This quick article will focus on the importance of collaboration and trust in a community. To demonstrate why collaboration and trust are important, let’s examine their influence through the prism of a common economic, or game theoretic, problem referred to as the “tragedy of the commons”.
Tragedy of the commons describes a situation where individuals each independently act according to their self-interest, but the end result leaves everybody worse off. Essentially, the community depletes a shared resource through acting selfishly.
The classic example originates from the English economist William Lloyd in 1833. He published a pamphlet covering a hypothetical example of exploiting a common resource. The situation concerns cattle herders who share a single piece of land. Each have the ability to let their cows graze as often as they wish, this was customary in English villages at that time. Now, should a herder graze more than his share of cattle, overgrazing is the end result. Each additional animal represents additional benefits which accrue solely to the cow’s owner, but the group experiences damage to their common good. Were every herder to make this calculated, and individually, rational economic decision, the previously sustainable common would be destroyed, to the detriment of everyone.
The above example is meant to highlight the salient features of the “tragedy of the commons”, but the example is somewhat out of touch with our modern society. Not least of which because it was contrived in 1833 and also because most of us are not cow farmers. However, should we take the above example and apply it to modern society, then there are a few very important take aways which can help us our situation today.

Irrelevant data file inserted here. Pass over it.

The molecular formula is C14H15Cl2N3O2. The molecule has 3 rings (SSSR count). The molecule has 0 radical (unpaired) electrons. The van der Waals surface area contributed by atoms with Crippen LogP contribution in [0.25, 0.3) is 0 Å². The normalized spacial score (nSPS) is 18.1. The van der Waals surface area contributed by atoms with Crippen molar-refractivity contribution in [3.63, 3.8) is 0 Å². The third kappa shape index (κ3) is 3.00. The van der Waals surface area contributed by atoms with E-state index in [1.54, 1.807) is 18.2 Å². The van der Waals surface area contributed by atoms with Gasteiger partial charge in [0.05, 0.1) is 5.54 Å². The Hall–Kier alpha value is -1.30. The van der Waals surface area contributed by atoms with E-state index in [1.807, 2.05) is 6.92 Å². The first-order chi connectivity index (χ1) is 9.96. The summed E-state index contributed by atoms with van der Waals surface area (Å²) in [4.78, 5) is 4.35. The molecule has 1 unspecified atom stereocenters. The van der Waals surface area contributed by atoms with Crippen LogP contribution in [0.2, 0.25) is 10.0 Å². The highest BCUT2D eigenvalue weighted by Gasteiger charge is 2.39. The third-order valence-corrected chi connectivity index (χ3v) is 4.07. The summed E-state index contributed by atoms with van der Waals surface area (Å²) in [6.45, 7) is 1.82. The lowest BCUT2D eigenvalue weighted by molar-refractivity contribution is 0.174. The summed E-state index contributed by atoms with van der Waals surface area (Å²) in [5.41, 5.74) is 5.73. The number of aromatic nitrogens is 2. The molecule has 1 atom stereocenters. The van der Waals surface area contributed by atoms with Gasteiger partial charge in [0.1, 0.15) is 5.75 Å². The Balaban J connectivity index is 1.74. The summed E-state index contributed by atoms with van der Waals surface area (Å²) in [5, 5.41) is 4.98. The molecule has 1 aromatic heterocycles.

The most apt situation to analyze is our switch towards conscientiously managing the environment. Previous generations viewed the environment as an object to be exploited for maximum benefit. This was largely driven by the belief nature was an inexhaustible resource. As our views evolved, however, individuals began to realize the environment needed to be sustainably managed. However, without a proper regulatory framework, this realization was not in and of itself sufficient to spur change.
The incentives still existed for corporations and individuals to maximize their individual benefit, even if this resulted in an overall worse situation for the community. Think of how companies manage their waste. Properly disposing of toxic chemicals and other waste can be very expensive, but is necessary to prevent environmental damage. This damage, though, is widespread and not always immediately obvious. Thus, the incentive for unscrupulous corporations to illegally dispose of their waste.
Interested in learning more about this subject? Here is an excerpt from Wikipedia with a few links:
“The commons dilemma is a specific class of social dilemma in which people’s short-term selfish interests are at odds with long-term group interests and the common good. In academia, a range of related terminology has also been used as shorthand for the theory or aspects of it, including resource dilemma, take-some dilemma, and common pool resource.
Commons dilemma researchers have studied conditions under which groups and communities are likely to under- or over-harvest common resources in both the laboratory and field. Research programs have concentrated on a number of motivational, strategic, and structural factors that might be conducive to management of commons.
In game theory, which constructs mathematical models for individuals’ behavior in strategic situations, the corresponding “game”, developed by Hardin, is known as the Commonize Costs – Privatize Profits Game (CC–PP game).”